An example of a person who exhibits Type A behavior pattern is Jeffrey. Even as a child, Jeffrey was intense and driven. He excelled at school, was captain of the swim team, and graduated with honors from an Ivy League college. Jeffrey never seems able to relax; he is always working on something, even on the weekends. However, Jeffrey always seems to feel as though there are not enough hours in the day to accomplish all he feels he should. He volunteers to take on extra tasks at work and often brings his work home with him; he often goes to bed angry late at night because he feels that he has not done enough. Jeffrey is quick tempered with his coworkers; he often becomes noticeably agitated when dealing with those coworkers he feels work too slowly or whose work does not meet his standards. He typically reacts with hostility when interrupted at work. He has experienced problems in his marriage over his lack of time spent with family. When caught in traffic during his commute to and from work, Jeffrey incessantly pounds on his horn and swears loudly at other drivers. When Jeffrey was 52, he suffered his first heart attack.
By the 1970s, a majority of practicing cardiologists believed that Type A behavior pattern was a significant risk factor for heart disease (Friedman, 1977). Indeed, a number of early longitudinal investigations demonstrated a link between Type A behavior pattern and later development of heart disease (Rosenman et al., 1975; Haynes, Feinleib, & Kannel, 1980).
Subsequent research examining the association between Type A and heart disease, however, failed to replicate these earlier findings (Glassman, 2007; Myrtek, 2001). Because Type A theory did not pan out as well as they had hoped, researchers shifted their attention toward determining if any of the specific elements of Type A predict heart disease.
Extensive research clearly suggests that the anger/hostility dimension of Type A behavior pattern may be one of the most important factors in the development of heart disease. This relationship was initially described in the Haynes et al. (1980) study mentioned above: Suppressed hostility was found to substantially elevate the risk of heart disease for both men and women. Also, one investigation followed over 1,000 male medical students from 32 to 48 years. At the beginning of the study, these men completed a questionnaire assessing how they react to pressure; some indicated that they respond with high levels of anger, whereas others indicated that they respond with less anger. Decades later, researchers found that those who earlier had indicated the highest levels of anger were over 6 times more likely than those who indicated less anger to have had a heart attack by age 55, and they were 3.5 times more likely to have experienced heart disease by the same age (Chang, Ford, Meoni, Wang, & Klag, 2002). From a health standpoint, it clearly does not pay to be an angry young person.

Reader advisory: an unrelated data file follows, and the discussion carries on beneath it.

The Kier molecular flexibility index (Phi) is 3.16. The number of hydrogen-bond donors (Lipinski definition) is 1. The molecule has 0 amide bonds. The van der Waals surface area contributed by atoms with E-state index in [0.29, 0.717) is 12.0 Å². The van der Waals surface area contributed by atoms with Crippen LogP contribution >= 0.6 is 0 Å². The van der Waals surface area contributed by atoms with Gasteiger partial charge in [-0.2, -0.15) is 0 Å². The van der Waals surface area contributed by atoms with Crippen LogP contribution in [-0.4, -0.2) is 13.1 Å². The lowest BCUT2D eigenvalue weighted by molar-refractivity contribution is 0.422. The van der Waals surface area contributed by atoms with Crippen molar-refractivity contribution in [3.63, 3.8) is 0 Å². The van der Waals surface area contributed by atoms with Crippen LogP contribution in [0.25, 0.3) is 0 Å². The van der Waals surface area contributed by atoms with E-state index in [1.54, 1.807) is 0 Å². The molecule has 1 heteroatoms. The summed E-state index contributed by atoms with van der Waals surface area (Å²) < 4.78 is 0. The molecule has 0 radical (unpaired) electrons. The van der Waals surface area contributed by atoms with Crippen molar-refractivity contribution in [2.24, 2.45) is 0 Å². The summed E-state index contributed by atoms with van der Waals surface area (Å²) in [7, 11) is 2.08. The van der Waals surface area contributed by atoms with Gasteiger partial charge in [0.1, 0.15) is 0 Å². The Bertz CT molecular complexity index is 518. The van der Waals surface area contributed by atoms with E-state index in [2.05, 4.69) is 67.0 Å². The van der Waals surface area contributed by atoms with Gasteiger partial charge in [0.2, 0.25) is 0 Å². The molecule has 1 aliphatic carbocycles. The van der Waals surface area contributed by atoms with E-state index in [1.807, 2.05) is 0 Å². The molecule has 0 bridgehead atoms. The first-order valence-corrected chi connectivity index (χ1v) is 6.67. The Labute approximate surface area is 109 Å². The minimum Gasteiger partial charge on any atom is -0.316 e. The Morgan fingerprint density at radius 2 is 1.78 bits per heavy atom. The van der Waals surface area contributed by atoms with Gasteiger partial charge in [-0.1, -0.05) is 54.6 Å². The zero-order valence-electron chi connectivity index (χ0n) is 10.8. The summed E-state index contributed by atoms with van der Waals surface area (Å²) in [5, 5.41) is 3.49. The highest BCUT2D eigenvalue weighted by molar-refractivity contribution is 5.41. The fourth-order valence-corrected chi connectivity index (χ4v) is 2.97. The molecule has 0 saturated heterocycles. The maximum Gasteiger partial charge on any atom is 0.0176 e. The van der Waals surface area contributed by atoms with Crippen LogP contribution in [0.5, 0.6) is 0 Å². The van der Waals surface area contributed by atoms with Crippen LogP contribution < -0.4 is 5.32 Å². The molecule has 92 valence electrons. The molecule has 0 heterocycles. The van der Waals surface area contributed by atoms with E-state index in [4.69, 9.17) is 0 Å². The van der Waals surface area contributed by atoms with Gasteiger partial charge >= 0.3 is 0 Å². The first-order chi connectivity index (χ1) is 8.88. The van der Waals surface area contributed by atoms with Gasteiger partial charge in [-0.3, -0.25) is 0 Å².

After reviewing and statistically summarizing 35 studies from 1983 to 2006, Chida and Steptoe (2009) concluded that the bulk of the evidence suggests that anger and hostility constitute serious long-term risk factors for adverse cardiovascular outcomes among both healthy individuals and those already suffering from heart disease. One reason angry and hostile moods might contribute to cardiovascular diseases is that such moods can create social strain, mainly in the form of antagonistic social encounters with others. This strain could then lay the foundation for disease-promoting cardiovascular responses among hostile individuals (Vella, Kamarck, Flory, & Manuck, 2012). In this transactional model, hostility and social strain form a cycle (Figure).
For example, suppose Kaitlin has a hostile disposition; she has a cynical, distrustful attitude toward others and often thinks that other people are out to get her. She is very defensive around people, even those she has known for years, and she is always looking for signs that others are either disrespecting or belittling her. In the shower each morning before work, she often mentally rehearses what she would say to someone who said or did something that angered her, such as making a political statement that was counter to her own ideology. As Kaitlin goes through these mental rehearsals, she often grins and thinks about the retaliation on anyone who will irk her that day.
Socially, she is confrontational and tends to use a harsh tone with people, which often leads to very disagreeable and sometimes argumentative social interactions. As you might imagine, Kaitlin is not especially popular with others, including coworkers, neighbors, and even members of her own family. They either avoid her at all costs or snap back at her, which causes Kaitlin to become even more cynical and distrustful of others, making her disposition even more hostile. Kaitlin’s hostility—through her own doing—has created an antagonistic environment that cyclically causes her to become even more hostile and angry, thereby potentially setting the stage for cardiovascular problems.